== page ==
Excluded from Closeness
“David, you can go to your room.” As a kid, I remember my mom spanking me, but I remember my dad giving me that look and sending me to my room. He only shifted to this strong discipline when my disobedience was blatant and repeated.
I’m sure some of you can remember what it was like to sit in timeout alone in your room and hear the rest of the family laughing and joking around the table. My dad’s point in standing strong against my deliberate disobedience to his command was not simply to get me to obey Ephesians 6:1. He realized that God’s command for children to obey their parents was for my safety and for family peace. He wasn’t arbitrarily smashing my will because he was bigger and stronger, but to keep the love flowing around the table. And all of us know that our temper tantrums with their clenched fists and defiance definitely disrupt the flow of peace and harmony.
In a culture that insists on individual rights it’s going to be tough for us as members of Christ’s family to discern that the Apostle Paul has his eyes on the community of faith and the need for obedience to God’s commands to keep the love flowing. This is why the Apostle Paul told the faithful in Thessalonica not to hang out with a fellow believer who refused to obey the Apostle Paul’s inspired teaching, but this was not some old fashion shunning or giving someone the silent treatment. Note that Paul stresses we never stop treating even the disobedient brother or sister as an enemy.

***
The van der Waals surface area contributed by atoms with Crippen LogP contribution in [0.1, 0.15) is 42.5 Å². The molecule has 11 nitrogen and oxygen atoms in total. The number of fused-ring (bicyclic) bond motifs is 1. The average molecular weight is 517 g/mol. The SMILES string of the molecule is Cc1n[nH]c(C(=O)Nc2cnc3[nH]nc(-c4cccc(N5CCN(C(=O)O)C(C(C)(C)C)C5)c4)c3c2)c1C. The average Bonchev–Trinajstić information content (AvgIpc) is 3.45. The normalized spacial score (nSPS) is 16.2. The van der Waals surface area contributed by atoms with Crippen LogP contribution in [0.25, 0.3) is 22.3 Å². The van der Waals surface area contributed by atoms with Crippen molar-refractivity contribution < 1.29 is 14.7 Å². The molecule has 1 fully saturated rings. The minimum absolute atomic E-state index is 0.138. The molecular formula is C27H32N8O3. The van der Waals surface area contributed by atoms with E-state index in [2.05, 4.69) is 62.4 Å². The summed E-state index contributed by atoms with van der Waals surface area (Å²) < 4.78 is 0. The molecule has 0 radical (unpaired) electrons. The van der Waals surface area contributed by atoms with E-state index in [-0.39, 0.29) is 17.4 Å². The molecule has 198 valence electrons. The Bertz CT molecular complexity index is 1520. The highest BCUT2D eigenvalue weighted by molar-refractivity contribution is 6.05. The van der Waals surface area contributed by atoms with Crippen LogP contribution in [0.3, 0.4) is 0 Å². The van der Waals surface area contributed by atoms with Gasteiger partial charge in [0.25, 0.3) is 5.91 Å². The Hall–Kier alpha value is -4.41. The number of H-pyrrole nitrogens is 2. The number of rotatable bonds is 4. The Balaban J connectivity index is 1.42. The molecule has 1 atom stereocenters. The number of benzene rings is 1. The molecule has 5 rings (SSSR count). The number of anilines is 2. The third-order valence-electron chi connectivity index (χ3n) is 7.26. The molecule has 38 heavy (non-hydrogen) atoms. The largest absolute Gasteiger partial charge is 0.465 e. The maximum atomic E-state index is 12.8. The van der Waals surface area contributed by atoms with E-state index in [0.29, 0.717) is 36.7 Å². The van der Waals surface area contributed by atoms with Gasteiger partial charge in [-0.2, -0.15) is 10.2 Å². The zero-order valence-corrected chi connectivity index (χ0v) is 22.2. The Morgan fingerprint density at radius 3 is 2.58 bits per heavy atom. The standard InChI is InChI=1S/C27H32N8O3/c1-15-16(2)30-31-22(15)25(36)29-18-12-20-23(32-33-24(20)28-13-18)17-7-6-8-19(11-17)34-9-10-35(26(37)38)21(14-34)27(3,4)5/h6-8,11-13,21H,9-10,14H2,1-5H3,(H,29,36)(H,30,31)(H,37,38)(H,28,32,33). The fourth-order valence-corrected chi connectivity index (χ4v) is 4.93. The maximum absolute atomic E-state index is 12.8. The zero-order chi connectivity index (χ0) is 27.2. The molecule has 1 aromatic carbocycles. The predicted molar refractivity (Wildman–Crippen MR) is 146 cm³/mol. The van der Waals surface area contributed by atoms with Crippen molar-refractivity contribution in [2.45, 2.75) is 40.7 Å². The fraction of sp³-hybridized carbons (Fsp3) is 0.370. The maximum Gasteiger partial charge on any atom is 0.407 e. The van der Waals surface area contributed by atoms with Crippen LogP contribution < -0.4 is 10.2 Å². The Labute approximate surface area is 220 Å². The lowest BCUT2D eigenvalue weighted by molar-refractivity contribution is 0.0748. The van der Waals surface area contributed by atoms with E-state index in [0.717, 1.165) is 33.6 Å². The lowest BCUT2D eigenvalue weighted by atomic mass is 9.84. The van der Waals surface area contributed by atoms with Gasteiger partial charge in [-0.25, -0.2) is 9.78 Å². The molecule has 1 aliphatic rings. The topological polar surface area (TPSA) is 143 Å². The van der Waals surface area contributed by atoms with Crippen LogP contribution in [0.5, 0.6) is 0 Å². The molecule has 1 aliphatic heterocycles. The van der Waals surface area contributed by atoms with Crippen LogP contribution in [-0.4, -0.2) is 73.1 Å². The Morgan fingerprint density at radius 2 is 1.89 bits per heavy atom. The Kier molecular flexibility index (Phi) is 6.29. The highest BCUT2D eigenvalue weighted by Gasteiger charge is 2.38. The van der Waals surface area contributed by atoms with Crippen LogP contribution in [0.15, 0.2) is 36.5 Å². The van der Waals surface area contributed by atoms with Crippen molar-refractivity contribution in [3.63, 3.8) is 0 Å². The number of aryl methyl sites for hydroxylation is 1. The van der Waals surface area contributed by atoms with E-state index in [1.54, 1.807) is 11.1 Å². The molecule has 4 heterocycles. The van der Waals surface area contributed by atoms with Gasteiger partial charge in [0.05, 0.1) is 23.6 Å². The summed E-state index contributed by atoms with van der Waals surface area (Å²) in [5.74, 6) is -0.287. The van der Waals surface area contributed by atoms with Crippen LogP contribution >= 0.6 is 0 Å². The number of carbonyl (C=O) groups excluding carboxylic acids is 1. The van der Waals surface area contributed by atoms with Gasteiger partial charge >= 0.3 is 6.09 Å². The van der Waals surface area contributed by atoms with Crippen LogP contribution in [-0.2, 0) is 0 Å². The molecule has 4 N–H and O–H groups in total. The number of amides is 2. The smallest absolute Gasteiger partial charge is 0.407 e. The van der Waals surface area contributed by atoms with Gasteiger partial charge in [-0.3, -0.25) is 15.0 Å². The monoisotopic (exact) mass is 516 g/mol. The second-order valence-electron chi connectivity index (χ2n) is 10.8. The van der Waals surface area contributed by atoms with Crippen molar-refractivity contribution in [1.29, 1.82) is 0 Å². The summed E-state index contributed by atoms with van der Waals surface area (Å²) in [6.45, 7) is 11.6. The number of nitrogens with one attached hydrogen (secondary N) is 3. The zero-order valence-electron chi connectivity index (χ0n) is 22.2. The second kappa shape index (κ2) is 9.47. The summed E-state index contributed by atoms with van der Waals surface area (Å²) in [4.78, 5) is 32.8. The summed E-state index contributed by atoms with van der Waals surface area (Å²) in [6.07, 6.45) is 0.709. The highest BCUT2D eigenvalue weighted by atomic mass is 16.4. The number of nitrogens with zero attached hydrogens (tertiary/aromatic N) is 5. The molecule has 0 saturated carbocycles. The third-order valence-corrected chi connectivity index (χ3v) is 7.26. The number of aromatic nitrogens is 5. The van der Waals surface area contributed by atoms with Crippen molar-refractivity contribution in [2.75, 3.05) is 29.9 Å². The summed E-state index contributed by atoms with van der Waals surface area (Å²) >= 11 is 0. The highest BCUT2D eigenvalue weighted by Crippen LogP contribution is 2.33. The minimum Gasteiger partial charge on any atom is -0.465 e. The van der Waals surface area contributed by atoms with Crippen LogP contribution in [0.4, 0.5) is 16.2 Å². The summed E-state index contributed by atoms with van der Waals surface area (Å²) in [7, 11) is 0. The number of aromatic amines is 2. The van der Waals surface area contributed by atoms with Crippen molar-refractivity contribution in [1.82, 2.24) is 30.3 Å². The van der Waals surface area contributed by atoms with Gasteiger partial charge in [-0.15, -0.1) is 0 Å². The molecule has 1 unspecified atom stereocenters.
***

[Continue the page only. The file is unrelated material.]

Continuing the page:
“Now if anyone does not obey our word written in this letter, mark that individual and don’t mix it up with them in order to cause them to be ashamed of themselves. While doing this, be careful not to regard them as an enemy, but warn them as a brother.” 2 Thessalonians 3:14-15
In my room, away from the rest of the family, I can remember Jesus exposing my little rebellion and moving me to go back to the table and say, “Dad, forgive me. I was wrong to disobey.” This kind of restorative family discipline is becoming rare even among believing families, and this kind of loving admonition that includes refusing fellowship with a believer who is directly disobeying a New Testament command is even rarer in our churches.
The churches in our towns and cities have become so individualized and separate from one another that rebellious believers simply leave one building and go to the next without ever dealing with their disobedient pride. But the Apostle Paul is still commanding us to separate from disobedient, lazy busybodies who shun hard work and mooch off fellow believers, including their parents. It’s not an act of love to not warn them about the seriousness of not submitting to Christ’s authority.
LORD, teach me to realize that it’s not loving to not withdraw from a fellow believer who is living in direct disobedience to what you have commanded in the New Testament after I’ve humbly and tenderly confronted them face to face. Raise up churches who will love enough to discipline their people.
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